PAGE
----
Postgres on Fly.io is now free for small projects. The hard part about free Postgres is storage, so this post is also about free storage. Read about it here, or try us out first. You can be up and running in just a few minutes.
We like building side projects and also hate paying for hosting for side projects. We also know that y'all like free stuff. And we think that when you use free stuff for side projects, there’s a pretty good chance you’ll pay for similar stuff for real work.
We’ve had a free tier since we launched ten years ago (in 2020). Until today, our free tier covered a little bit of CPU time, a little bit of RAM, and a little bit of bandwidth. We didn’t include storage.
There’s a good reason for this. CPU, RAM, and bandwidth are easy. It costs almost nothing to keep a process idling. It’s easy to migrate application processes. And, importantly, it’s easy to bounce back when hardware goes poof. These things are easy because there’s almost no state involved. An application process that stops and starts fresh on different hardware continues to be valuable.
Your enormous database of sandwiches is different, though.
Stored data occupies space all the time, though, whether your app is running or not. Recovering data from hardware failure means you have to be storing it with some redundancy. You need replication and backups. This means more disk space, but it also means more management. Disks are not easy!
But how boring are apps with no state? You could store some sandwiches right in your app, but you’d have to deploy it again every time an ingredient changed. And you wouldn’t remember who’d ordered from you before, let alone what their favorite condiments are. The best apps save data, and the best-best apps keep track of it in a database so it’s easy to remix and share: what better way to let your customers create a poll for the office lunch order?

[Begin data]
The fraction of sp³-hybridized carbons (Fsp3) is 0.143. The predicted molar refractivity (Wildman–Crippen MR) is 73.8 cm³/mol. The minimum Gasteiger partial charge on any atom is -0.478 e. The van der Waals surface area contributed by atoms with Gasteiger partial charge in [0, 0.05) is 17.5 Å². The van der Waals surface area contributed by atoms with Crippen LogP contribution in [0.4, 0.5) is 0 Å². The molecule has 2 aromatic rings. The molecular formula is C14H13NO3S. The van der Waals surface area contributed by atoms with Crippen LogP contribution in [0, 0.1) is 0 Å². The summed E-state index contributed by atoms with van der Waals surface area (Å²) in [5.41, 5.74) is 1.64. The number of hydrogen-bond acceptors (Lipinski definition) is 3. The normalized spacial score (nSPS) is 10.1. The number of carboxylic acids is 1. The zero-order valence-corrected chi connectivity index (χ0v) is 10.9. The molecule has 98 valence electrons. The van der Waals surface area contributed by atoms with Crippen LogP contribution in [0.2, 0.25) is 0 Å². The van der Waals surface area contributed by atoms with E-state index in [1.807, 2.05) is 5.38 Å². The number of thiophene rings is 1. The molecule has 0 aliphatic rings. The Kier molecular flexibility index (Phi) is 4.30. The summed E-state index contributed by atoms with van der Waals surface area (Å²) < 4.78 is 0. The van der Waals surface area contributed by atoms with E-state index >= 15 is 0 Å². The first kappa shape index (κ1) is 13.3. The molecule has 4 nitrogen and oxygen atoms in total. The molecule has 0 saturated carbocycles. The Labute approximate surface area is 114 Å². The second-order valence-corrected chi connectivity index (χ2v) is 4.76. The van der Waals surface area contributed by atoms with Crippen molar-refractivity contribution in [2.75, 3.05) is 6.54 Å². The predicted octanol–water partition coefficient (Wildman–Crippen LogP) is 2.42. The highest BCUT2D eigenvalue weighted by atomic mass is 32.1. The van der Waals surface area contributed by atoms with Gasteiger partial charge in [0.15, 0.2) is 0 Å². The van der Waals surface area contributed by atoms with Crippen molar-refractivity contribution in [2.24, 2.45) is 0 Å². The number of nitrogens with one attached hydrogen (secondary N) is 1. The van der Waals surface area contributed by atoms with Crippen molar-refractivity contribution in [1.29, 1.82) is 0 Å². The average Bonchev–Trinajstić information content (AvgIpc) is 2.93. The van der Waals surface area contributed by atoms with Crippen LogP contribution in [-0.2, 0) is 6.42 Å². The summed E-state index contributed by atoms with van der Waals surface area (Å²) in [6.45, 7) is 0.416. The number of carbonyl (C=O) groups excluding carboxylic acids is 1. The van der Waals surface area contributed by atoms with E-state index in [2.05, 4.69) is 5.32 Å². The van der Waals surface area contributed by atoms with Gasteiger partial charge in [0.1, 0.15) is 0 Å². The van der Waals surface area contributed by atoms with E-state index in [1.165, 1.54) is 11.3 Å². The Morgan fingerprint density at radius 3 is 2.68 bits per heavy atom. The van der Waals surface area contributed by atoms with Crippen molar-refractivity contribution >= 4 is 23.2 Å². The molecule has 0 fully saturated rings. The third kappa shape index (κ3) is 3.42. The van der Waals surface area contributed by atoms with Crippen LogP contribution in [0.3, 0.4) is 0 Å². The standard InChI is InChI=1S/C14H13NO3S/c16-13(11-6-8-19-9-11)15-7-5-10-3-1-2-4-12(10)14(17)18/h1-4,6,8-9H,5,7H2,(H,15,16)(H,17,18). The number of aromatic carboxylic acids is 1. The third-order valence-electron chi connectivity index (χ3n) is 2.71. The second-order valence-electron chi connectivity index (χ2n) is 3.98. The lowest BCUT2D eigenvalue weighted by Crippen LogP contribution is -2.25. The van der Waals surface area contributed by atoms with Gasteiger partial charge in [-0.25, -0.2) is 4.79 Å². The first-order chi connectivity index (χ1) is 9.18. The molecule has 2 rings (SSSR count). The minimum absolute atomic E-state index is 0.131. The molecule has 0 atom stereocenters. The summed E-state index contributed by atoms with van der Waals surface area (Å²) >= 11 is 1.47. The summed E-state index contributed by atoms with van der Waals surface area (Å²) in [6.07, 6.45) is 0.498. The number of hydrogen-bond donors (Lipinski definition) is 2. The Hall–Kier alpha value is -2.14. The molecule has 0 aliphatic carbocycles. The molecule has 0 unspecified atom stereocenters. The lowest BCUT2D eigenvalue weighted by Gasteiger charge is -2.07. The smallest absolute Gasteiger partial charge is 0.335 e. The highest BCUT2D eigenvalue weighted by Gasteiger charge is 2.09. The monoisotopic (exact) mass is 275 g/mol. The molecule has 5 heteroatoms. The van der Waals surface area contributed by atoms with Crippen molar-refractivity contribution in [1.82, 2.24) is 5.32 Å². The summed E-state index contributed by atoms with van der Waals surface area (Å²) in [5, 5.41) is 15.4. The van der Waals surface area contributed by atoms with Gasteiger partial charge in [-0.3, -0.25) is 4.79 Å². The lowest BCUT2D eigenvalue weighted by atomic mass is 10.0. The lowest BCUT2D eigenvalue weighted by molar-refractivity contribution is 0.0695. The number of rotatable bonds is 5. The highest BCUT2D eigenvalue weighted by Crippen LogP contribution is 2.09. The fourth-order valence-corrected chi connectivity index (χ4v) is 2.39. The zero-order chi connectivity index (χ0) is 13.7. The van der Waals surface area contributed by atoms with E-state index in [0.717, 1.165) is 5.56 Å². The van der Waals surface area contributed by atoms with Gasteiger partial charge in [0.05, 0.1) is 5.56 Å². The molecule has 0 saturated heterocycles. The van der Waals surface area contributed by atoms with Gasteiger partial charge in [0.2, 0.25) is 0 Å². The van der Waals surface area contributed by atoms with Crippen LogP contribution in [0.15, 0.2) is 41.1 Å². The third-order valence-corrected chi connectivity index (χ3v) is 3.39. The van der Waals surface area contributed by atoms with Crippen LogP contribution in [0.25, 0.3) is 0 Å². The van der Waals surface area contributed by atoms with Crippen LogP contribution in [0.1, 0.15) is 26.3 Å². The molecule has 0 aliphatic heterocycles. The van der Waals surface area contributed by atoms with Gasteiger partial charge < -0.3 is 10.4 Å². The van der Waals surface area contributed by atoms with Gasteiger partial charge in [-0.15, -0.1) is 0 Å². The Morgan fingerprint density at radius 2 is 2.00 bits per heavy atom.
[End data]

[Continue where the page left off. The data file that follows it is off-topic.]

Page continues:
What IS free Postgres?
“Free Postgres” really means we’ve added 3GB of persistent volume space to our free offering. Specifically, you’re getting LVM block devices as small as 1GB. Match that up with our free VM and RAM allowance, and you’ve got what you need for a side-project Postgres setup.
The free VMs themselves are just a bit of memory and some idling CPU, but the state is obnoxious for us to manage.
We’ve done the work to sort out some of the management headaches with our baked-in Postgres. “Production” deployments set up 2-node Postgres clusters intentionally. They should have higher availability than a single node, and they have data redundancy. When you run HA Postgres, you’re getting data storage on two isolated NVMe drives. We also take snapshots of these volumes, to give your delicious data some buffer against mishap.
Free Postgres would start with a single “Development” node, but if you scale it, it seamlessly becomes a leader-replica cluster for high availability.
So…we’re really giving you free volumes
The lede is “free Postgres” because that’s what matters to full stack apps. You don’t have to use these for Postgres. If SQLite is more your jam, mount up to 3GB of volumes and use “free SQLite.” Yeah, we’re probably underselling that.
A note about credit cards
Even for our free services, we require a credit card number. We know that’s the worst and it gives you heartburn. It’s not because we plan to charge you.
But here’s what happens if you give people freemium full access to a hosting platform: lots and lots of free VMs mining for cryptocurrencies.
We could tell you we want to prevent crypto mining because we care about the planet, and that would be true. We also have a capitalism nerve that hurts when people spend our money gambling. Your credit card number is the thin plastic line between us and chaos.